Nobody else wanted the dog that he adopted. It ultimately saved his life.


A dog is supposedly a man’s best buddy.

One New Jersey man’s rescue dog has evolved into much more for him.
By the time Sadie, a 100-pound German Shepherd, arrived at the Ramapo-Bergen Animal Refuge in Oakland, New Jersey, in early 2020, she had been turned away by three other shelters. Sadie struggled with anxiety and felt particularly nervous around men.
Megan Brinster, executive director of RBARI, told CNN that her organization serves as a type of last resort for dogs that have been abandoned. “We’ve become pretty skilled at placing these kinds of dogs.

According to Brinster, “We had assumed Sadie would end up in a woman’s home.” “However, as soon as we introduced Brian to her and he saw her, we knew it was love at first sight. She covered him completely.

Myers brought Sadie home at the beginning of October. Myers and Sadie became good friends amid the seclusion of the pandemic after spending three months getting to know one another and exercising together.
“We were able to work through all of her (anxiety) issues,” Myers told CNN. She is an extraordinary dog.

Sadie demonstrated precisely how exceptional on January 18.

Myers, who had recovered from Covid-19 earlier that year, claimed, “I woke up one night to use the restroom and when I got up, I felt my legs give out from underneath me and I fell to the floor.”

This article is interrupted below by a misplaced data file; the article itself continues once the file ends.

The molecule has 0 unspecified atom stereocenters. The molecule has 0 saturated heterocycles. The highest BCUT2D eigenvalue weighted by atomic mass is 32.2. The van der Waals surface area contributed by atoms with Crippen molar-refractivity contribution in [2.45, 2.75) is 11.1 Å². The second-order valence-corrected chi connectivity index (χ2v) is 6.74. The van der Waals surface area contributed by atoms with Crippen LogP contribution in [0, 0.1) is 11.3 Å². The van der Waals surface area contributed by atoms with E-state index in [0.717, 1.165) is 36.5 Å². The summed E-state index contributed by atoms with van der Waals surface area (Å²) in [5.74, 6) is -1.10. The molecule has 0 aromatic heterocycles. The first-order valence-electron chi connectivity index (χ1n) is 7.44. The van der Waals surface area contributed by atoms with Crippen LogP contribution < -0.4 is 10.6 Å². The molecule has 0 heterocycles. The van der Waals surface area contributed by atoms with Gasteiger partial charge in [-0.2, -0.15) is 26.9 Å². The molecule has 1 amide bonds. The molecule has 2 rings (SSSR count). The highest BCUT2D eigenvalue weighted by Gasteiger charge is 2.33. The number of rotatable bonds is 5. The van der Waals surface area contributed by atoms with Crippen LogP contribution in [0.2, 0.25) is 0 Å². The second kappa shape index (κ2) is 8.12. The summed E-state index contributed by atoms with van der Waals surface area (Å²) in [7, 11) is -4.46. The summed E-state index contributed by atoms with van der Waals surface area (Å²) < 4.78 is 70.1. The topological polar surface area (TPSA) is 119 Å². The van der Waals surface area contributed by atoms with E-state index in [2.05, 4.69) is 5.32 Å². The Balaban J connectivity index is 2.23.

“I couldn’t reach my phone since I was confined in a little space between my bed and the wall. I pondered, “How long will I be stuck here before someone finds me?,” as I lay there on the floor.

Sadie came to Myers after realizing something was wrong and began kissing his face and acting distressed.

The moment I put my hand on her collar in an effort to comfort her, she started dragging me across the room, where I was able to grab my phone and call for assistance.

Myers and his devoted friend had a heartfelt reunion following almost three weeks at a recovery center.

She was embracing me, kissing me, and kicking my mask off, all I could think was, “I love this dog,” recalled Myers, who is now preparing to pen a young-adult novel about Sadie.

We are certain that the sensations are reciprocal, if there is one thing we are certain of.


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